Since most metal ions usually provide more than one coordination site, they can bind more than only one donor group, or in most cases more than one donor (ligand), the stability constants equation must be extended to take into account the attachment of a set of n ligands. This process occurs in a sequential manner, this is because donor replacement is a result of molecular encounters, within the complex required to make contact with an incoming donor with sufficient velocity and with unit required direction of approach so as to permit a donor exchange to occur. The sequential substitution steps for formation of M by a series of equilibria can be presented in the following equation:

The overall reaction occurring through combination of the previous steps can be expressed as:

And the overall stability constant is:

This constant defines the formation of the overall complex, where all of the donor can be considered replaced by another: it does not infer anything about the mechanism of the process (Lawrance, 2010).


Validated values of stability constants are remarkably useful and necessary in many aspects of technology, such as developing analytical methods involving ion-exchange processes, chromatography, separations of metals, complexometric titrations, as well as many aspects of academic, medical, environmental, and industrial research.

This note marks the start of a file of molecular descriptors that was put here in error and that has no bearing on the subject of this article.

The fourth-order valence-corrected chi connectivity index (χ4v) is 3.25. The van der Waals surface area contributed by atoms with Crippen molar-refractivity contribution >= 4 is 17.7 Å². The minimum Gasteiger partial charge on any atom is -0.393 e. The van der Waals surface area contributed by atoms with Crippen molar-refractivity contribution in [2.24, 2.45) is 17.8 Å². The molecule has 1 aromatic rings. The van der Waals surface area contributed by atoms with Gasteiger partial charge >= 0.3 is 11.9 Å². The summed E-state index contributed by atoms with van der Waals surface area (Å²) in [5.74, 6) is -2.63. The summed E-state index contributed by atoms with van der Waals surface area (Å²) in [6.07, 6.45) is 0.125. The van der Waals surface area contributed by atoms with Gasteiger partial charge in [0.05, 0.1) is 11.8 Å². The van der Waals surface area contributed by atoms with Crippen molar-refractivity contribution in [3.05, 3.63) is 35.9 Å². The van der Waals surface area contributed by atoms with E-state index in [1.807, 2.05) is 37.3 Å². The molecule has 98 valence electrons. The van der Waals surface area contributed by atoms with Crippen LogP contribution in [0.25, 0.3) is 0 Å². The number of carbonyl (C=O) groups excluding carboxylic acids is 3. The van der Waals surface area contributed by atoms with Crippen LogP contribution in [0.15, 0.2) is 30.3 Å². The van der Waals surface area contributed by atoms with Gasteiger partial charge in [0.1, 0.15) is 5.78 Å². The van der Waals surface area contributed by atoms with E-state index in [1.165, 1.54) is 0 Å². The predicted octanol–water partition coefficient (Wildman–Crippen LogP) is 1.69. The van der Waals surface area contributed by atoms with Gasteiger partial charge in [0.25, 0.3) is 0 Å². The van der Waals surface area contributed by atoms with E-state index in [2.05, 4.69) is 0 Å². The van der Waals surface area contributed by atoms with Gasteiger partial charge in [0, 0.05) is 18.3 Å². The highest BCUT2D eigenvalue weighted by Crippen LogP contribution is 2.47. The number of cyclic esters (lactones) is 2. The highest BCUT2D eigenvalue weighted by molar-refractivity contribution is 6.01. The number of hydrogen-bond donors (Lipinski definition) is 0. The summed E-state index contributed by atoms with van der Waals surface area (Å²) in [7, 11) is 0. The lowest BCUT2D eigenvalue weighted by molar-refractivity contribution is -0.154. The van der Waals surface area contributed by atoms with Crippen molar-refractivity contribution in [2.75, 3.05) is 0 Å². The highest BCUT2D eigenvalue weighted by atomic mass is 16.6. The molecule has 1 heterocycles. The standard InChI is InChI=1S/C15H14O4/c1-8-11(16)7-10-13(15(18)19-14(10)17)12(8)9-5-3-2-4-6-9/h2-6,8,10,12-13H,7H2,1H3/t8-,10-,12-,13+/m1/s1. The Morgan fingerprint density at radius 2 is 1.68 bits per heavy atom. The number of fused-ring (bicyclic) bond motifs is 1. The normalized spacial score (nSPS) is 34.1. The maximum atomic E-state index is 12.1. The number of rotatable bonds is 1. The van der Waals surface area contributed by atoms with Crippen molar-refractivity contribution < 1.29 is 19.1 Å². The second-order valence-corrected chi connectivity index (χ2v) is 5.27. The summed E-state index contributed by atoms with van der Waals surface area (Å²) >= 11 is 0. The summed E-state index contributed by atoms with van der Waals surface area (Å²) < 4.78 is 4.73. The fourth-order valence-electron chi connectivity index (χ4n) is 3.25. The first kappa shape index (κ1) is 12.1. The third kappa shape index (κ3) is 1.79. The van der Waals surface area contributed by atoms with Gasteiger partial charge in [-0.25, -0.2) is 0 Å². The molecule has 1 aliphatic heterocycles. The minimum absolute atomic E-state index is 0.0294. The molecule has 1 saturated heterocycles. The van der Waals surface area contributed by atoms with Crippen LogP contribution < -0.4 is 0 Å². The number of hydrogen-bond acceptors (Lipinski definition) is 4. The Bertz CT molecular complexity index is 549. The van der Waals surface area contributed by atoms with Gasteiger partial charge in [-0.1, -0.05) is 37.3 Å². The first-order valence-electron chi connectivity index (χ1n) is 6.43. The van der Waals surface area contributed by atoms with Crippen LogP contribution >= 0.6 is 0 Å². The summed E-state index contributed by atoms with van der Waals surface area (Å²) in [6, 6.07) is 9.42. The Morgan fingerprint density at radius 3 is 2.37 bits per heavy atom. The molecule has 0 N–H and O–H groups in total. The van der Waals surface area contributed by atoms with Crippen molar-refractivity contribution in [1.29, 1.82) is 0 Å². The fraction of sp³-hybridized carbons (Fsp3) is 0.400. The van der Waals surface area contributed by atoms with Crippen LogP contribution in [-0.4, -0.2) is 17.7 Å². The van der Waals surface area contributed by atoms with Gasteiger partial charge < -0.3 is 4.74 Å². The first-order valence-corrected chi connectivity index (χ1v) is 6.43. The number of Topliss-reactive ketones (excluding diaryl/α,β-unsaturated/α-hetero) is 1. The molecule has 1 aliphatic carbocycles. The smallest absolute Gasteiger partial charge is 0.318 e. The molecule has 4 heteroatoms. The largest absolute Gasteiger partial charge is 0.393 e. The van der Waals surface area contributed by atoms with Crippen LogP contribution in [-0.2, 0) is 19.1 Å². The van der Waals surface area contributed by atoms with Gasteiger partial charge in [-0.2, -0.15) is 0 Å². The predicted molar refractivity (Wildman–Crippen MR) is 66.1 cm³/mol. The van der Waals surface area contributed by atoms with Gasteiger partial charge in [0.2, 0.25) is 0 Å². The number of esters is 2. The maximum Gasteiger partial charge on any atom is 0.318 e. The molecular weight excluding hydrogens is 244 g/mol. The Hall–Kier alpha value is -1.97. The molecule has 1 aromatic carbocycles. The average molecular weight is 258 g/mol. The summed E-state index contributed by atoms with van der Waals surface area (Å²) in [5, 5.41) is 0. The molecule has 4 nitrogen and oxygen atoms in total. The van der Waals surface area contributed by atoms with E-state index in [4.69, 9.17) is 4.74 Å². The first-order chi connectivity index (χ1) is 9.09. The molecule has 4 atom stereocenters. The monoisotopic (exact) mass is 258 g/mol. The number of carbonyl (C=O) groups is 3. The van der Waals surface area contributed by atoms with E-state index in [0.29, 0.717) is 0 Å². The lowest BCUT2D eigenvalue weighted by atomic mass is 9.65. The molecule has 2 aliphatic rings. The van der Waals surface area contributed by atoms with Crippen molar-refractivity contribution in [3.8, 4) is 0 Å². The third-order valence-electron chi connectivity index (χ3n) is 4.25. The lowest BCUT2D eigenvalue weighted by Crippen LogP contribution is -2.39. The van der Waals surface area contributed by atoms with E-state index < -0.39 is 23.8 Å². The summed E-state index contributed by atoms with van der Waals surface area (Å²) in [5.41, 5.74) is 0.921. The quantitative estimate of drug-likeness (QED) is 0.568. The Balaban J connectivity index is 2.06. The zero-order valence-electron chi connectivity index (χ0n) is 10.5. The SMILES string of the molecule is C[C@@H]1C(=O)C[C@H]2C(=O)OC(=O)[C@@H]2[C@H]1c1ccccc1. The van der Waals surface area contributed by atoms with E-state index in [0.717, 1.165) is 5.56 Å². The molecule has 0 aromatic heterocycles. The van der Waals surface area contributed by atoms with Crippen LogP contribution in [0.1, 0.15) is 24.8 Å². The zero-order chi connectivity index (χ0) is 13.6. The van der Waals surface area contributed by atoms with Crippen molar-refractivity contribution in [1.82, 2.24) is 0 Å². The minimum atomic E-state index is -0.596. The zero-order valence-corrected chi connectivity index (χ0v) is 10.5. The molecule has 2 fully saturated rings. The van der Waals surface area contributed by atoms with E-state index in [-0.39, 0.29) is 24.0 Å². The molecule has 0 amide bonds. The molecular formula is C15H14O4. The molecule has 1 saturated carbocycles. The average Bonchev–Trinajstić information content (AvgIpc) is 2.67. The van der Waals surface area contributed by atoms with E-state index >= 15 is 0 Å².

Quantitative data of the stability and extent of complex formation is essential in developing methods for separation of specific elements such as metals from mixtures and for their determination by electrochemical techniques (Martell and Motekaitis, 1992, p.195).

Accurate stability constants data are required to develop better understanding of metals biological activity. Many medical applications are based on complex formation to remove toxic metals or to insert metals such as radioactive indium for diagnostic purposes (Martell and Motekaitis, 1992, p.195).